Early Blight -- Now that we are nearing the height of gardening season, we are seeing a lot of tomato samples being brought by with early blight.
This disease is caused by the fungi Alternaria tomatophila and A. solani and is first observed on the plants as small, brown lesions mostly on the older foliage. Spots enlarge and concentric rings in a bull’s-eye pattern may be seen in the center of the diseased area. Tissue surrounding the spots may turn yellow.
If high temperature and humidity occur at this time, much of the foliage is killed. Lesions on the stems are similar to those on leaves and sometimes girdle the plant if they occur near the soil line (collar rot). On the fruits, lesions attain considerable size, usually involving nearly the entire fruit. Concentric rings are also present on the fruit. Infected fruit frequently drops.
The easiest prevention and treatment is to use resistant or tolerant tomato varieties, crop rotation, and eradicate weeds. Mulching plants and trimming infected lower branches and leaves are also good measures of prevention to keep the disease from spreading.
Additionally, the use of fungicides, such as Mancozeb, chlorothalonil, or copper fungicides, will help control disease. Please remember that fungicides act as a “coat of armor” for the plant and must be reapplied as per label instructions. As always, please remember to read the product label thoroughly before applying.
QuickBooks training coming to Warren County
UT–TSU Extension Warren County will sponsor a record keeping training session for nurseries and small businesses. The record keeping software taught at the seminar will be QuickBooks Premier 2017. This is also an opportunity for people to learn about QuickBooks Pro since these software programs are similar.
The training session will be in McMinnville at the TSU Nursery Research Station on July 20-21. The time will be 9 a.m. to 4 p.m. on the first day and finish about noon on the second day. The cost of the training session will be $50 per company (for one representative) and an additional $25 for each additional participant. For further information or a reservation for the local session, contact the Warren County Extension Service at 473-8484.
Beef Market Outlook
The calf and feeder cattle markets have been exceptionally strong this year, but softness in the calf market was present this week based on Tennessee weekly auction market averages.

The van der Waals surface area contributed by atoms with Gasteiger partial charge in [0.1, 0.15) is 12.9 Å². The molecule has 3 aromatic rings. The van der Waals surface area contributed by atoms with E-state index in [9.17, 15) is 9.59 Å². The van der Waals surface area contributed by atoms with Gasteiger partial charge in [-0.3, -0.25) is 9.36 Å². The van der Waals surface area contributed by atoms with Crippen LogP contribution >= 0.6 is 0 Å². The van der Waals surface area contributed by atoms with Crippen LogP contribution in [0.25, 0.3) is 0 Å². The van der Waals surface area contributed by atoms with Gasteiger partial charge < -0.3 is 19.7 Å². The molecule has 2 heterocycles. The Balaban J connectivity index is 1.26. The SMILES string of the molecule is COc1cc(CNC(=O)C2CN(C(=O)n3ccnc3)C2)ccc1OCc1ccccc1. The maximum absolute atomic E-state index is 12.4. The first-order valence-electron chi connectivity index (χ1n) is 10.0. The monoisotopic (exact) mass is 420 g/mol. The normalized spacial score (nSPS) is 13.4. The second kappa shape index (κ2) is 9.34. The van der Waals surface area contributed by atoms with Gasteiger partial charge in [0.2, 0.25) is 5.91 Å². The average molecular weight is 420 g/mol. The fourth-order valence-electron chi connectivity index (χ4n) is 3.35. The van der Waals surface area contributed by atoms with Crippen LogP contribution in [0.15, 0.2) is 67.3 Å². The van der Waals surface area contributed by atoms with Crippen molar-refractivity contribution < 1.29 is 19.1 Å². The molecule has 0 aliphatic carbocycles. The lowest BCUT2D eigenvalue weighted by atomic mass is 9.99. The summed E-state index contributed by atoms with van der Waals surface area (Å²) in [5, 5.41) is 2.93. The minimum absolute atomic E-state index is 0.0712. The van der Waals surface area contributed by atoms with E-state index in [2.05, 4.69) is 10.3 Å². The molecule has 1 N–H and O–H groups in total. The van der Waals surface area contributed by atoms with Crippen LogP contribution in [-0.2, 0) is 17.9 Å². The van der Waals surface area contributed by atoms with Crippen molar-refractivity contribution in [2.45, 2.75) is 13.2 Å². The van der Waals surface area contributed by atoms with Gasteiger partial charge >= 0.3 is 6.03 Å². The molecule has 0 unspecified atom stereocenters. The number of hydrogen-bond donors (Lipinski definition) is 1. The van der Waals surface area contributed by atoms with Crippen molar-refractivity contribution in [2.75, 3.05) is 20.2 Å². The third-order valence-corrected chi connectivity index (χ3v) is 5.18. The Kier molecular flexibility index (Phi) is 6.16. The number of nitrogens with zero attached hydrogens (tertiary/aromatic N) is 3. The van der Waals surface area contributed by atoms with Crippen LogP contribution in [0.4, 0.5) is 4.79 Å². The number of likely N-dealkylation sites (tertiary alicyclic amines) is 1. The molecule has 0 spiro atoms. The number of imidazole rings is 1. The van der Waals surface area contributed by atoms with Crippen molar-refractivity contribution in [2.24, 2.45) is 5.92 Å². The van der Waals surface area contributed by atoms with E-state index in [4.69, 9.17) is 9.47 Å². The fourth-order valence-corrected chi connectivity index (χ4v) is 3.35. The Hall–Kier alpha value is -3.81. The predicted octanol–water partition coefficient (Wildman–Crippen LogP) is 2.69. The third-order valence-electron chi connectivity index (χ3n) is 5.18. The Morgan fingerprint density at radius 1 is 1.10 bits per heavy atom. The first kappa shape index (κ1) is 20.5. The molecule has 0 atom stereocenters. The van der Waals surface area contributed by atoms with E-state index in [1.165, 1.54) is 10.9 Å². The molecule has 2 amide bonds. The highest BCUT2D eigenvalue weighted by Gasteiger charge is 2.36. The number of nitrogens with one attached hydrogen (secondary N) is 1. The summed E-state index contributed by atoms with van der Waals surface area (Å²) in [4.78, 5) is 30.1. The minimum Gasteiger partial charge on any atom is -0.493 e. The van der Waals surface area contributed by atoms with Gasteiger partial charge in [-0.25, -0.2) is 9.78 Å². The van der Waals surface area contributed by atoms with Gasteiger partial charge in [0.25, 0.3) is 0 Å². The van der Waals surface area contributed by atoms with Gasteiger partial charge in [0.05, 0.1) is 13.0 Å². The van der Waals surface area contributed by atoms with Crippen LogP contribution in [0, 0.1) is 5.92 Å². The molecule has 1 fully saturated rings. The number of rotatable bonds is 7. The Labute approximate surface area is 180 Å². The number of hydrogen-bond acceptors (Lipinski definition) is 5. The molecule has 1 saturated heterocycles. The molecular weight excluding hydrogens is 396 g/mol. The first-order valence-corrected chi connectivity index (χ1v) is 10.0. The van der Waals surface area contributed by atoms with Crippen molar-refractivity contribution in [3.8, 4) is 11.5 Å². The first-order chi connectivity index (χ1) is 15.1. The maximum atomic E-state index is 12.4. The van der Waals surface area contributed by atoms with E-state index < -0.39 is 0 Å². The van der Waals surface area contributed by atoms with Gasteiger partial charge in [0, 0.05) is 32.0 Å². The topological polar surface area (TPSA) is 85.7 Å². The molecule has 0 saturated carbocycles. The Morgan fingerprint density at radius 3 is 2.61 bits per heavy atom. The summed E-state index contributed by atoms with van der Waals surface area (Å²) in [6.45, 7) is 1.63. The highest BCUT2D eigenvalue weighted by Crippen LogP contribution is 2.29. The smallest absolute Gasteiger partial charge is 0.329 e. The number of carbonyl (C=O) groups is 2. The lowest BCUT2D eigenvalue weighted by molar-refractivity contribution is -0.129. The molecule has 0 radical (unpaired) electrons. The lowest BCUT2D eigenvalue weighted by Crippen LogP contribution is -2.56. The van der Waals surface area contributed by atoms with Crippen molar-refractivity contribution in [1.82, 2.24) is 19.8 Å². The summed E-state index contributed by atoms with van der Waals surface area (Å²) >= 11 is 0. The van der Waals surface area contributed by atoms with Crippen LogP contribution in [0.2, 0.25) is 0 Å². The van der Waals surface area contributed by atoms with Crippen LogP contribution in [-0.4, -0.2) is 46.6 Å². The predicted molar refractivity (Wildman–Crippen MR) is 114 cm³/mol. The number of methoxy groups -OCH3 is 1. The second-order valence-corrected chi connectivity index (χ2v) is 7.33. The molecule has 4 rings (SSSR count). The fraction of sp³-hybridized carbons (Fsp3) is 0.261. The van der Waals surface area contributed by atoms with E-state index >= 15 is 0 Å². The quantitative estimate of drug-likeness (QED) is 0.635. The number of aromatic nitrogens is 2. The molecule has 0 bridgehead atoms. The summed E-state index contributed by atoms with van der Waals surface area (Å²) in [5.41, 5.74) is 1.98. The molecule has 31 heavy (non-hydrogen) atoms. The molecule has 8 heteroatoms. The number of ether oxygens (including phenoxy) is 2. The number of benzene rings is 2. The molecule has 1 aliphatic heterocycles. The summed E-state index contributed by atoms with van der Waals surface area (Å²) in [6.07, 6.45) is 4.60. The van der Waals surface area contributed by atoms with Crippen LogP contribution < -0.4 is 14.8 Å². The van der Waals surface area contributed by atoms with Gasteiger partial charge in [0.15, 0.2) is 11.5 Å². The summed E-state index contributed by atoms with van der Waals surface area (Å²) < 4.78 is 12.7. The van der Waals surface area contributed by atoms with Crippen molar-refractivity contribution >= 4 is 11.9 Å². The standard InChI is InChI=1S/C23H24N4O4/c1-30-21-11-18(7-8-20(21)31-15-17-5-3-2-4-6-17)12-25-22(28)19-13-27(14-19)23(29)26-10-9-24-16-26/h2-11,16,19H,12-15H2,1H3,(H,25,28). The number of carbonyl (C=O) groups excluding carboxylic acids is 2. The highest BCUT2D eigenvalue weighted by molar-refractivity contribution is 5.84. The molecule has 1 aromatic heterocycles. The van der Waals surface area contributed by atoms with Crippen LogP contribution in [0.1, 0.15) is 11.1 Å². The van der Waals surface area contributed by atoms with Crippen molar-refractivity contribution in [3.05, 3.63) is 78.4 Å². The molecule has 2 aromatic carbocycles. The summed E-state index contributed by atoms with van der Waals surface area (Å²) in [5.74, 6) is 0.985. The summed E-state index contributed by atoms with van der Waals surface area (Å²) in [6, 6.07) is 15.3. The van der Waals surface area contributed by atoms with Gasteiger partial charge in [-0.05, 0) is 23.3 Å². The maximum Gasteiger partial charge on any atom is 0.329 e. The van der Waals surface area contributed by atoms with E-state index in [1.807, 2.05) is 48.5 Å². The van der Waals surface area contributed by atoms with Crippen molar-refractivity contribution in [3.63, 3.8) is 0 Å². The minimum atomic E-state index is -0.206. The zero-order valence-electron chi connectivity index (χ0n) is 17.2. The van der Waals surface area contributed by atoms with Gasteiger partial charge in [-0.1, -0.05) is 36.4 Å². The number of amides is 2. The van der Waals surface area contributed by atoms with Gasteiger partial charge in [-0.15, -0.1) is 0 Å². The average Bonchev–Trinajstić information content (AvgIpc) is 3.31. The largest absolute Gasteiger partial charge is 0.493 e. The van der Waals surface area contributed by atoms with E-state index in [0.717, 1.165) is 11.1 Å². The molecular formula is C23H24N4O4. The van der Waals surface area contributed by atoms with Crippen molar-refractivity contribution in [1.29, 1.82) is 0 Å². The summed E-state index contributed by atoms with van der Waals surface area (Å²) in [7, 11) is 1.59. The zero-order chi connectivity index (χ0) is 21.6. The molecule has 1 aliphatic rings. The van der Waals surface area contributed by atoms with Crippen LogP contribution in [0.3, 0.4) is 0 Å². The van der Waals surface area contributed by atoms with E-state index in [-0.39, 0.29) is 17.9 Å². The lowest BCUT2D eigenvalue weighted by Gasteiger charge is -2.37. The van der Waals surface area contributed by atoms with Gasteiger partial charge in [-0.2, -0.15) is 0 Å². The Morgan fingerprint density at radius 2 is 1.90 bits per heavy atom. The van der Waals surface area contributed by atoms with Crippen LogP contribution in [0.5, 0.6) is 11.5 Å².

The softer prices for freshly weaned calves should not be concerning for producers as prices have strengthened over a two-month period that generally results in softer prices. Prices will likely continue to soften through the fall months as most stocker producers already have pastures stocked for summer grazing resulting in a declining quantity demands for these calves.
There will be producers who continue to purchase a few animals along, especially if they are using feed sources other than pasture, but producers using pasture as the primary feed source are generally cautious during summer months, as drought conditions are only two weeks away at any given time. The fall market for freshly weaned calves will continue to be softer as the quantity of calves supplied seasonally increases.
The decline in prices from summer through fall will largely hinge on weather conditions, as cattle numbers are not expected to put much pressure on calf prices. The yearling cattle market appears to be favorable through the summer and likely through much of the fall. Demand by feedlots for yearling cattle is very strong. Much of the strength in the market is due to the large profits that have been accumulating during the past several months.
Cattle feeders have been pushing cattle out of pens at a rapid pace due to strong profit margins. The rapid pace has resulted in lower cattle weights at harvest and a strong demand to refill pen space. Harvesting the cattle at lighter weights has resulted in some cattle being pulled off feed a little “green,” but cattle feeders have little concern as profits remain strong. Feedlots are current in cattle markets which provides leverage over packers, but as packers continue to pull cattle forward, those feedlots will continue to pull cattle off farms resulting in a strong feeder cattle market.
The Beef Market Outlook was contributed by Dr. Andrew P. Griffith; Livestock Economist with the University of Tennessee Institute of Agriculture.